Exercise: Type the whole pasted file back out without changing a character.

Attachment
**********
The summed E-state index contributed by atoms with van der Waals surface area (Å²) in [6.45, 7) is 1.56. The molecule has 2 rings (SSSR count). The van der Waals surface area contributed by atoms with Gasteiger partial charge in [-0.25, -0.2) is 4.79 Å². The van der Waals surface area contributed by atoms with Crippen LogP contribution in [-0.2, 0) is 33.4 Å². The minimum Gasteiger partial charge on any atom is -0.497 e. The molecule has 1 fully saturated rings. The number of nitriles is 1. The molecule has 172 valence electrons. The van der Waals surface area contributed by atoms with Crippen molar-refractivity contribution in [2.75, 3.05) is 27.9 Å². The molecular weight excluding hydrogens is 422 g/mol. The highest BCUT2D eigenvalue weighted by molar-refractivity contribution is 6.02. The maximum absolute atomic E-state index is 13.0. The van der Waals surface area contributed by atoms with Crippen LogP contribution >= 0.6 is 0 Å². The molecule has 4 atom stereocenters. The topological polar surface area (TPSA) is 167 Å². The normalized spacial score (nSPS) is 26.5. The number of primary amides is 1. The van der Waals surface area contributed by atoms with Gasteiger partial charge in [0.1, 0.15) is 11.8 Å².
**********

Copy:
The summed E-state index contributed by atoms with van der Waals surface area (Å²) in [6.45, 7) is 1.56. The molecule has 2 rings (SSSR count). The van der Waals surface area contributed by atoms with Gasteiger partial charge in [-0.25, -0.2) is 4.79 Å². The van der Waals surface area contributed by atoms with Crippen LogP contribution in [-0.2, 0) is 33.4 Å². The minimum Gasteiger partial charge on any atom is -0.497 e. The molecule has 1 fully saturated rings. The number of nitriles is 1. The molecule has 172 valence electrons. The van der Waals surface area contributed by atoms with Crippen molar-refractivity contribution in [2.75, 3.05) is 27.9 Å². The molecular weight excluding hydrogens is 422 g/mol. The highest BCUT2D eigenvalue weighted by molar-refractivity contribution is 6.02. The maximum absolute atomic E-state index is 13.0. The van der Waals surface area contributed by atoms with Crippen LogP contribution >= 0.6 is 0 Å². The molecule has 4 atom stereocenters. The topological polar surface area (TPSA) is 167 Å². The normalized spacial score (nSPS) is 26.5. The number of primary amides is 1. The van der Waals surface area contributed by atoms with Gasteiger partial charge in [0.1, 0.15) is 11.8 Å².